AutoNumber() can be a pain when trying to debug problems in a QV data model, especially if you are integrating multiple data sources and need the original source’s keys to trace problems. Sometimes I get the impression that people recommend it based on the idea it will make the links between tables more efficient because numbers are more efficient key fields than strings, but given that all data whether a string or a number value is assigned a binary record pointer automatically, QlikView makes links between tables using those same binary addresses.
Autonumber() does nothing more than slim down the RAM QlikView uses by reducing the size of the symbol table that contains the unique values of a field. Therefore, it makes no sense to transform an ID with autonumber() for a key field and also keep the ID in its original state in another column. The only exception to this rule is when the original ID is used as a dimension or in an expression.
I started doubting the function’s benefits during performance tests of a 5,000,000,000-row / 30-field data model when I saw no change in the data model’s response time with or without using autonumber(). Recently, I optimized a QlikView application that had a file size of 1 GB and reduced it to 400 MB. As part of the process to renovate the data model, I removed the autonumber() functions from the key fields. I even had the pleasure to witness a nested autonumber() in a key field that was made out of two other key fields also generated by autonumber().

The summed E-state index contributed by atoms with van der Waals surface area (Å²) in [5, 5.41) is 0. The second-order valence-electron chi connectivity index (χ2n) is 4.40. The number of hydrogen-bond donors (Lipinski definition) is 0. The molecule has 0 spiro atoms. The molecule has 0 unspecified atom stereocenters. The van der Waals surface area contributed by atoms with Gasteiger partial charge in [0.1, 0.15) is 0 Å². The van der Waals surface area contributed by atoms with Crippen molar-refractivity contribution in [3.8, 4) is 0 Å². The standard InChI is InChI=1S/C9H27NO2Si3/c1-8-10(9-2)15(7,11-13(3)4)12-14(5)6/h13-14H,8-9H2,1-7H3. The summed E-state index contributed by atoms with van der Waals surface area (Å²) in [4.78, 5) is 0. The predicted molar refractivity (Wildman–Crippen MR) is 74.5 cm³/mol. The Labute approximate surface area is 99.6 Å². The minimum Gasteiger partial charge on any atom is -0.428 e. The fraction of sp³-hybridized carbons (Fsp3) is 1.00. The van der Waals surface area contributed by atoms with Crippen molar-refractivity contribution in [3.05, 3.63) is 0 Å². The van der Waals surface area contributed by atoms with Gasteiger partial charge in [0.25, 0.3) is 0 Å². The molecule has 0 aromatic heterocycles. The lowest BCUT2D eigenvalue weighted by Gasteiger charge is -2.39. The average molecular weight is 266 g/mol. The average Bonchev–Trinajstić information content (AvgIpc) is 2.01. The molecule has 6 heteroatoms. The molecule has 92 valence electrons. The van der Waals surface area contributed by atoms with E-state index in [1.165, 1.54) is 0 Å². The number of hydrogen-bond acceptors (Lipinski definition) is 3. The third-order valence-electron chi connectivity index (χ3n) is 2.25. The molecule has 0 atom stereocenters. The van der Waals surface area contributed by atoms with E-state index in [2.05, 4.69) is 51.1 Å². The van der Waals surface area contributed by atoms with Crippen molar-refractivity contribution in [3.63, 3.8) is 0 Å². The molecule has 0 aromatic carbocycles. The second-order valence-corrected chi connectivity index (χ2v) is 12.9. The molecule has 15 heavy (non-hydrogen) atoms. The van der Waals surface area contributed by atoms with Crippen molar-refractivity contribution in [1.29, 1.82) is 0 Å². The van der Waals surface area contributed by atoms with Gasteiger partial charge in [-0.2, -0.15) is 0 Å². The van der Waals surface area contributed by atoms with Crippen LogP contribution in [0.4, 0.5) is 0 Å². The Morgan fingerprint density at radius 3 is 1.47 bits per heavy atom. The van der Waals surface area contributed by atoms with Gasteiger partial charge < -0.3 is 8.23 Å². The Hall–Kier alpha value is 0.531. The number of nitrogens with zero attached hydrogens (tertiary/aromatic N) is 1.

In the end and since the creation of the data model involved a unstable data integration and facts could contain keys that have no pair, I didn’t apply the autonumber() and left the key field with its original values so that it would be easier to trace the missing data at the source. As was the case for this data model, removing unused fields discovered using Rob Wunderlich’s Document Analyzer and link tables (a structure I haven’t used for years) are more effective techniques to optimize a data model than using the autonumber() for key fields.
With that said, if you have a key field that contains a large number of unique values that happen to be long strings, autonumber() will help reduce the RAM used by QlikView, but otherwise I don’t see any reason to over program a QlikView script and litter it with autonumber() functions.
8 thoughts on “Is AutoNumber() really worth the hassle?”
Using autonumber() on key fields has another unmentioned benifit. I don’t want my end users to be using keys as value-dimensions front end. By changing the key values to numeric ones I force the user to use the dimension or transaction value, the key value will have minimal front end value besides linking tables together.
In addition to using autonumber() I make sure the field is $hidden to prevent front end use.
Thanks for your feedback Vegar.
So I have recommended autonumber for a while without thinking through your analysis above. Thanks for bringing clarity to this subject.
Firstly, I imagine the same logic would apply to the different iterations of the hash function. Agree?
Secondly, although I think you are correct about a net “no performance benefit” effect in the UI, don’t you believe the reduced total RAM footprint is worth its use? This might especially be of concern where the RAM is highly leveraged in the server environment, ie the adage “every little bit counts”.
Keep up the great work, sir.
Thanks for your comment. I agree that using the autonumber may be beneficial in reducing the RAM footprint of the QlikView application. I recently recommended it be applied to a extensive composite key that was taking up tons of RAM according to Rob Wunderlich’s document analyzer.
The same logic applies to the hash functions when it replaces something like autonumber(key1 & ‘_’ & key2) with hash128(key1,key2) because it hides important information that may slow down your ability to develop, test and maintain a QlikView data model.